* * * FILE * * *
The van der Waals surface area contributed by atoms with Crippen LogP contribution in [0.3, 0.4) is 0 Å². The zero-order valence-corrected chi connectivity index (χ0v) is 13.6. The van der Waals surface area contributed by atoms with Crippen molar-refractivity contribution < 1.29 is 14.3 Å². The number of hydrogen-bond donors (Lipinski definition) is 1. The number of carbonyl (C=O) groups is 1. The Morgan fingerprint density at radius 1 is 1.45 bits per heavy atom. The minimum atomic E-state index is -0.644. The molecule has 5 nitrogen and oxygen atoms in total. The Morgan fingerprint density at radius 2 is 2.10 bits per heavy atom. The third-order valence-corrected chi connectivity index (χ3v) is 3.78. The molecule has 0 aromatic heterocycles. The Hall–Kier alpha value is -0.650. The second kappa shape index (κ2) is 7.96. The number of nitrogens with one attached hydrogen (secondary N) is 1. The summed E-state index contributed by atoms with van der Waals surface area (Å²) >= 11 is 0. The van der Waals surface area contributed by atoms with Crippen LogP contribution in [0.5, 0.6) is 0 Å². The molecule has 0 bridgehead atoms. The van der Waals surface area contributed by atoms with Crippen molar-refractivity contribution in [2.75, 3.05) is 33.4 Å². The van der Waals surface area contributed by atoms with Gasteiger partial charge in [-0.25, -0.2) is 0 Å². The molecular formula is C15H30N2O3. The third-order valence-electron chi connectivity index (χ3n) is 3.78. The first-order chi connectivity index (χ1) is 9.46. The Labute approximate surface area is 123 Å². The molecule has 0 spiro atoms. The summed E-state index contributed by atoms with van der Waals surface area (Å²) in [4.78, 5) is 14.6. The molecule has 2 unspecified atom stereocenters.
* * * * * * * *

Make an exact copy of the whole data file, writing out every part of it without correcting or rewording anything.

The van der Waals surface area contributed by atoms with Crippen LogP contribution in [0.3, 0.4) is 0 Å². The zero-order valence-corrected chi connectivity index (χ0v) is 13.6. The van der Waals surface area contributed by atoms with Crippen molar-refractivity contribution < 1.29 is 14.3 Å². The number of hydrogen-bond donors (Lipinski definition) is 1. The number of carbonyl (C=O) groups is 1. The Morgan fingerprint density at radius 1 is 1.45 bits per heavy atom. The minimum atomic E-state index is -0.644. The molecule has 5 nitrogen and oxygen atoms in total. The Morgan fingerprint density at radius 2 is 2.10 bits per heavy atom. The third-order valence-corrected chi connectivity index (χ3v) is 3.78. The molecule has 0 aromatic heterocycles. The Hall–Kier alpha value is -0.650. The second kappa shape index (κ2) is 7.96. The number of nitrogens with one attached hydrogen (secondary N) is 1. The summed E-state index contributed by atoms with van der Waals surface area (Å²) >= 11 is 0. The van der Waals surface area contributed by atoms with Crippen LogP contribution in [0.5, 0.6) is 0 Å². The molecule has 0 bridgehead atoms. The van der Waals surface area contributed by atoms with Crippen molar-refractivity contribution in [2.75, 3.05) is 33.4 Å². The van der Waals surface area contributed by atoms with Gasteiger partial charge in [-0.25, -0.2) is 0 Å². The molecular formula is C15H30N2O3. The third-order valence-electron chi connectivity index (χ3n) is 3.78. The first-order chi connectivity index (χ1) is 9.46. The Labute approximate surface area is 123 Å². The molecule has 0 spiro atoms. The summed E-state index contributed by atoms with van der Waals surface area (Å²) in [4.78, 5) is 14.6. The molecule has 2 unspecified atom stereocenters.